Tuesday, December 19, 2006


As I mentioned in my 100 Things, I have long been fascinated with photography and would love to become a great amateur photographer--but a Kodak EasyShare point and shoot isn't exactly conducive to that kind of thing. Yes, the photographer's eye is as important as the camera--but the lag time on a cheap camera alone is plenty frustrating. After talking to some people whose work I admire, I found the universal recommendation to be a Nikon D70. Holy really nice but expensive camera, Batman. An amateur like me does not need a camera that fantastic, fun as it might be. Thankfully, Nikon also has a D50, which, although still pricey, is cheaper than the D70 and supposed to be nearly as good--only missing highly technical features that an amateur like me wouldn't understand anyway.

Steve and I decided to splurge this year for Christmas; it won't be a regular occurrence, but by combining Christmas and birthday and saving up discretionary money until, oh, 2008, we're buying each other items that will, we hope, end up being long-term family investments (producing lots more gifts down the road). He's getting a table saw from me and my parents, and I'm getting a Nikon D50 from him and his parents. And thus begins my foray into the expensive exciting hobby of photography. I am expecting this to be a lifetime camera (it will take me at least half that long to master using it).

I actually got the camera a few weeks ago, when Steve bought it on sale, and he gave it to me early (not because I begged--I was perfectly willing to wait--but so I could figure out how to use it before going home for Christmas). Ever since then, I have been spending my walks with Hank every afternoon imagining what pictures I want to take. I think our daily ventures through our neighborhood--which happens to be the town's historic district, packed full of gorgeous old homes of every shape and size--will be a perfect time for me to practice shooting and developing my eye. We don't have kids, and you can only take so many pictures of a calm and easygoing dog like Hank, cute though he may be--but in our neighborhood, I don't think I'll run out of things to photograph anytime soon.

As I walked yesterday, mentally framing fences and windows and trees and choosing perspectives and angles, it occurred to me that pretending to take the photos, rather than actually grabbing the camera and getting started, is a lot like my writing.

I can imagine myself to be a great photographer. I can pick out what I think will be striking shots, and tell myself that with my spiffy new camera, they really will turn out that way. I can fill my Flickr account with as-yet-nonexistent but beautiful photographs I've captured, even compose creative, artistic titles for them. But the camera still sits in the box. It's as though I'm afraid to actually put the strap around my neck and start clicking the shutter button--because once I do, my illusions of greatness will dissipate like the ghosts of poems in my head, ones I'm sure would be masterpieces if I wrote them down.


Kerry Woo said...

Amy! Just start shooting away - pretty soon that gift and desire will rise to the top; with a digital camera you can take multiple shots - start by walking the neighborhood and shooting houses, dogs, cats etc.... There are lots of great links out there to inspire you such as:


I look forward to seeing your photos soon!

Bethany said...

Oh I am so excited for you Amy. You are going to love it. Digital is such a great way to learn because you can see your mistakes right away. I think the hardest thing to master with digital is white balance but it just takes practice. The biggest thing with photography is light...after all it is painting with light. So noticing light how it plays, how it falls, what color it is etc. Contrary to what most people think a cloudy day is better to shoot than a bright sunny day because you get diffused soft light. In your house look for soft light that doesn't produce harsh shadows. (granted harsh shadows and sun can work in photos but work with magic light first...learn the rules then you can learn how to break them) Can't wait to see your photos. What is your flikr name? I finally signed up fot that but probably won't add a lot of photos until after Christmas. Too busy still.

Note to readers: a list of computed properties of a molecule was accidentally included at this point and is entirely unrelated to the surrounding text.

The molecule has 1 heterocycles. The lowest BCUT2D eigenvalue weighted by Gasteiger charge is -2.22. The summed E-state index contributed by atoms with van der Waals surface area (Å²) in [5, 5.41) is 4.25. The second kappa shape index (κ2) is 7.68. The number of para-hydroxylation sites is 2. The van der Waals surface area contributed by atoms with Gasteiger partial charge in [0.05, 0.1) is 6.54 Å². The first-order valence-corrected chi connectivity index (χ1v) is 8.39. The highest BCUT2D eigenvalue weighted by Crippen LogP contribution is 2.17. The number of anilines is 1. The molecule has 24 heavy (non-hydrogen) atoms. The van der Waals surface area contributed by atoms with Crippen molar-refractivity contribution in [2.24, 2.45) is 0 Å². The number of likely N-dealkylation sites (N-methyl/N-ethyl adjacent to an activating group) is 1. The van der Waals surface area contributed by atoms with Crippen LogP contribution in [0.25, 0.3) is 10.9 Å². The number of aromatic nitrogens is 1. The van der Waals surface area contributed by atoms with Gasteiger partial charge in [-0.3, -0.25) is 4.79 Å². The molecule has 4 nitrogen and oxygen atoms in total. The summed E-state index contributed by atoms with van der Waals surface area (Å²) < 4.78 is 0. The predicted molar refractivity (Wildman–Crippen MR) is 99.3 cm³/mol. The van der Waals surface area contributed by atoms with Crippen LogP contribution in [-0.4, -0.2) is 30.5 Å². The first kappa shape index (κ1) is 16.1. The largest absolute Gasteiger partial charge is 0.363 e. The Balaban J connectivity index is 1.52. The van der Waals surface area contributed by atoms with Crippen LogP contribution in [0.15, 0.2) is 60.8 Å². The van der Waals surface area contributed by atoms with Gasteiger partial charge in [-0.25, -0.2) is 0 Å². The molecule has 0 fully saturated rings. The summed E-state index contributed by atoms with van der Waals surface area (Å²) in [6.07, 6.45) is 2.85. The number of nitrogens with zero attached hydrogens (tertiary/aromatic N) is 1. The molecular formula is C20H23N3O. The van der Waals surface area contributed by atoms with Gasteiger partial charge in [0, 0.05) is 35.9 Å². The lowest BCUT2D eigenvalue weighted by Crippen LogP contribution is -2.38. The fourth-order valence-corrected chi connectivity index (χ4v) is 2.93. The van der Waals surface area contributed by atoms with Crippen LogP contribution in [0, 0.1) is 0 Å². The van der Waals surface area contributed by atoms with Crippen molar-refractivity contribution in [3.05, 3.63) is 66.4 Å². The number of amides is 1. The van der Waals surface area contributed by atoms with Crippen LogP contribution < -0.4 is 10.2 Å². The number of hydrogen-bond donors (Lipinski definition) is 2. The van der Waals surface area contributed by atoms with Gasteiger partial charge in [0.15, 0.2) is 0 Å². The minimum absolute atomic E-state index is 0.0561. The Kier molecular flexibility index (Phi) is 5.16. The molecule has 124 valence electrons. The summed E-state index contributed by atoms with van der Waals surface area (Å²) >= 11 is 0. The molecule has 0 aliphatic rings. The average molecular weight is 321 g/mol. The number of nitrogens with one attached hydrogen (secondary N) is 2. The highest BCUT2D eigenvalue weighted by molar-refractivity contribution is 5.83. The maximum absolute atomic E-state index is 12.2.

Anyhow, I am so excited for you and your new camera. You are going to love it. And if you ever visit Los Angeles I would love to give you tips in person.

Anonymous said...

Cool, that's what we did too! I wanted the D70 but it was just too much. So then it came down to the D50 or new D40 which is replacing the D50. After reading some reviews we went with the D40 because of the bigger and better LCD. I just got it over the weekend but have been too busy with getting other people's gifts ready even look at it! I'm hoping Wed. night to sit down with it and have some fun so I'm ready for Christmas pictures.

Andy Axel said...

(Crossposted to Nashvilleistalking...)

A few words of advice that I got from Vincent Versace (www.versacephotography.com) in 2005...

1) Photographers take photographs. So shoot.

2) "I suck" is the single most important phrase for you to eliminate from your artistic vocabulary.

For what it's worth.

I've taken a lot more shots than I've ever shown to anybody (my wife included), and they're not all "wowzers."

The ones that are, though, make it worth the effort.

Cades Cove

Denali NP

Hiwassee Wildlife Refuge

My own front yard

(I shoot primarily D2X & D200.)

Anonymous said...

Hey Amy,
That's a pretty cool Christmas present. You'll have fun with it! I know Mom has really enjoyed the camera that she got...
BTW, what is your Flickr username? I tried using Shmamy and Amy Kannel, but neither worked. Just wondering!
Hope everything is going well in TN.
Everyone from Nigeria says HI!

Amy said...

there already was a schmamy in Flickr...so my Flickr name is "schmamy318" (my birthday).